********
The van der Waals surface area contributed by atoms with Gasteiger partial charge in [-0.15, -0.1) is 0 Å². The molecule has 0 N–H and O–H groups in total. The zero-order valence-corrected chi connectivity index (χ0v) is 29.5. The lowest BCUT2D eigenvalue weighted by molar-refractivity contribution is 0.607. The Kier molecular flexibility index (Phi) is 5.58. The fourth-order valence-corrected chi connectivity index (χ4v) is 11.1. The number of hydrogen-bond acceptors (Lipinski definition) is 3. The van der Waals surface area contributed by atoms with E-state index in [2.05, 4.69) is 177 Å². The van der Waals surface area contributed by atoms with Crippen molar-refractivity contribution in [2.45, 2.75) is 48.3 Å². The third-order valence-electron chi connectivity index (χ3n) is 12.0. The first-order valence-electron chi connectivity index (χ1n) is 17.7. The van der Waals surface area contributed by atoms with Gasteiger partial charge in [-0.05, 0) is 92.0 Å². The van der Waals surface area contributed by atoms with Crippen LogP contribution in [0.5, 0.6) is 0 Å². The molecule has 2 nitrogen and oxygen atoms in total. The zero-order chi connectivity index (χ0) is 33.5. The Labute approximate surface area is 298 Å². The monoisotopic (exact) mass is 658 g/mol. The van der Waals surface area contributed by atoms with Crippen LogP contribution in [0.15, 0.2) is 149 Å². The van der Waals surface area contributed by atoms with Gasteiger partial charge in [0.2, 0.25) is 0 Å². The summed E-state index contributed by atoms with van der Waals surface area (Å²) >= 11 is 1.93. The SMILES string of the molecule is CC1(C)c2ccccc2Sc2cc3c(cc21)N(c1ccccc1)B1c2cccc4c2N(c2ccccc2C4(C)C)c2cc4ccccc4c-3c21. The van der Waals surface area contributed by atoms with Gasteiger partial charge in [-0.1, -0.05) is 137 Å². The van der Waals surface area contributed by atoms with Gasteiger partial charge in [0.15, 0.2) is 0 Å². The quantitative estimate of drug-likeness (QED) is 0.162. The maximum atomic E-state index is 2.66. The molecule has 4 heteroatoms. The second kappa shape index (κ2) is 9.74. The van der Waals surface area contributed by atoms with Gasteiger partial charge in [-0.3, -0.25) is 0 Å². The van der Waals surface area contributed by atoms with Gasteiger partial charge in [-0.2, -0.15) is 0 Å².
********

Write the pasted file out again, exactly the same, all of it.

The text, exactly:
The van der Waals surface area contributed by atoms with Gasteiger partial charge in [-0.15, -0.1) is 0 Å². The molecule has 0 N–H and O–H groups in total. The zero-order valence-corrected chi connectivity index (χ0v) is 29.5. The lowest BCUT2D eigenvalue weighted by molar-refractivity contribution is 0.607. The Kier molecular flexibility index (Phi) is 5.58. The fourth-order valence-corrected chi connectivity index (χ4v) is 11.1. The number of hydrogen-bond acceptors (Lipinski definition) is 3. The van der Waals surface area contributed by atoms with E-state index in [2.05, 4.69) is 177 Å². The van der Waals surface area contributed by atoms with Crippen molar-refractivity contribution in [2.45, 2.75) is 48.3 Å². The third-order valence-electron chi connectivity index (χ3n) is 12.0. The first-order valence-electron chi connectivity index (χ1n) is 17.7. The van der Waals surface area contributed by atoms with Gasteiger partial charge in [-0.05, 0) is 92.0 Å². The van der Waals surface area contributed by atoms with Crippen LogP contribution in [0.5, 0.6) is 0 Å². The molecule has 2 nitrogen and oxygen atoms in total. The zero-order chi connectivity index (χ0) is 33.5. The Labute approximate surface area is 298 Å². The monoisotopic (exact) mass is 658 g/mol. The van der Waals surface area contributed by atoms with Crippen LogP contribution in [0.15, 0.2) is 149 Å². The van der Waals surface area contributed by atoms with Gasteiger partial charge in [0.2, 0.25) is 0 Å². The summed E-state index contributed by atoms with van der Waals surface area (Å²) >= 11 is 1.93. The SMILES string of the molecule is CC1(C)c2ccccc2Sc2cc3c(cc21)N(c1ccccc1)B1c2cccc4c2N(c2ccccc2C4(C)C)c2cc4ccccc4c-3c21. The van der Waals surface area contributed by atoms with Gasteiger partial charge in [-0.1, -0.05) is 137 Å². The van der Waals surface area contributed by atoms with Gasteiger partial charge in [0.15, 0.2) is 0 Å². The quantitative estimate of drug-likeness (QED) is 0.162. The maximum atomic E-state index is 2.66. The molecule has 4 heteroatoms. The second kappa shape index (κ2) is 9.74. The van der Waals surface area contributed by atoms with Gasteiger partial charge in [-0.3, -0.25) is 0 Å². The van der Waals surface area contributed by atoms with Gasteiger partial charge in [-0.2, -0.15) is 0 Å².